The reason why so many people in the North East are against the Bedroom Tax can be answered by what’s happened to Ray O’Connor and his wife Bridget.
Bridget suffered a stroke in 2011 and as a result needs round-the-clock care in the three bedroomed home in Walker, Newcastle, she and Ray have shared for eight years.
Because of her disabilities, one of their bedrooms has been adapted for her needs with a hospital sized bed and specialist equipment thanks to a £15,000 grant.
As a result Ray sleeps in the second room while their third room is used by carers who stay overnight to help with Bridget’s care.
With the introduction of the tax, it at first looked like they would lose 25% of their housing benefits for the rooms used by Ray and his wife’s carers.
They successfully fought against the carer’s room but are still left with the threat of losing £11 a week in housing benefits for Ray’s room.
After advice from their social landlord, ISOS Housing, they successfully applied to Newcastle City Council for a Discretionary Housing Payment (DHP) to cover the shortfall but they have to re-apply every few months, rather than have a long term or permanent exemption.
Their situation was used as a test case to challenge the Bedroom Tax in court, but the attempt failed.
Ray, 56, explained:
“The judge said he’d checked and checked but the wording of it was that if you were married you had to stay in the same bedroom.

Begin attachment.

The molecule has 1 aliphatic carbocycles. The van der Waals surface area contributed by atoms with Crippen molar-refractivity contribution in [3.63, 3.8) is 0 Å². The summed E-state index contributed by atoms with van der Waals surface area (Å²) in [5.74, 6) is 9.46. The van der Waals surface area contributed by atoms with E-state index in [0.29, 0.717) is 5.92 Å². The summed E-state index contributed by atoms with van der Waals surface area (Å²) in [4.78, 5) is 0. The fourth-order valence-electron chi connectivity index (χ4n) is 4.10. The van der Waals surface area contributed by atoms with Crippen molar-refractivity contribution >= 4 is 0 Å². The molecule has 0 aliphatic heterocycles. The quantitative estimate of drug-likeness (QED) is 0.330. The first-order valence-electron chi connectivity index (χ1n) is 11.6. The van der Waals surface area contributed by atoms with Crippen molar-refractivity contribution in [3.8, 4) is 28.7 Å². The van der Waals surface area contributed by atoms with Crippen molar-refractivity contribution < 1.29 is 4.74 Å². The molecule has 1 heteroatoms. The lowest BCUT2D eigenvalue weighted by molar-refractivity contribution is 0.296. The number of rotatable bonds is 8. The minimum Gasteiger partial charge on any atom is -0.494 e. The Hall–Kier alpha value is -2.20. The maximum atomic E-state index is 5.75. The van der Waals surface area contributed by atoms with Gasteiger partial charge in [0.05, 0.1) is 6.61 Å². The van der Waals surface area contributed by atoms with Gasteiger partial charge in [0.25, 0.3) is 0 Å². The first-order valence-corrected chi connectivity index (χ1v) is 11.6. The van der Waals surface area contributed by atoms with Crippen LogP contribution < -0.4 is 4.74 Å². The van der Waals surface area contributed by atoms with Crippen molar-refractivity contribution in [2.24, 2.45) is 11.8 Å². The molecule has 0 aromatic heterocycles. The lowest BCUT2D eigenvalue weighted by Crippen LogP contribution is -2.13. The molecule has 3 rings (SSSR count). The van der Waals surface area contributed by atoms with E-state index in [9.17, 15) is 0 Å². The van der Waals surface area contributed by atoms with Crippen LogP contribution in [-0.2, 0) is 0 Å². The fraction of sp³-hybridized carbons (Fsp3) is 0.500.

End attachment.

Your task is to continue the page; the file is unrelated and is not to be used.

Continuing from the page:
“ISOS and Newcastle City Council have been brilliant, with the advice they have given and the help with the filling in of the forms for the discretionary payment.
“But there is just so much they can do. This payment looks like ending after the next election if the Conservatives get in.
“If we have to move to a two bedroomed house I’ll still have to pay the bedroom tax on one of them because it will be classed as mine.
“If we moved to a one bedroomed house – if there is one available – I’ll have to sleep on the sofa and share the room with the carer.”
Ray and Bridget’s situation is further complicated by the fact that a stipulation of the £15,000 grant was that they had to stay in the house for five years after the work – until 2017. If they move out earlier, they’ll have to pay a percentage of it back.
“I don’t know what the amount is but that will have to come out of our benefits,” said Ray.
“I think the Bedroom Tax is disgusting and should be scrapped. It puts so much pressure on people like us.
“In the court hearing the council was asked by the judge if there were any more cases like ours and they told him there were plenty. They been hoping to successfully challenge it through our case but that isn’t going to happen because of the specific wording of it.
“We had hoped this was our home for life. The harm it is doing to vulnerable families is unforgiveable – where is the money that it is supposed to be saving going to go?”
Source – Newcastle Evening Chronicle, 01 Apr 2015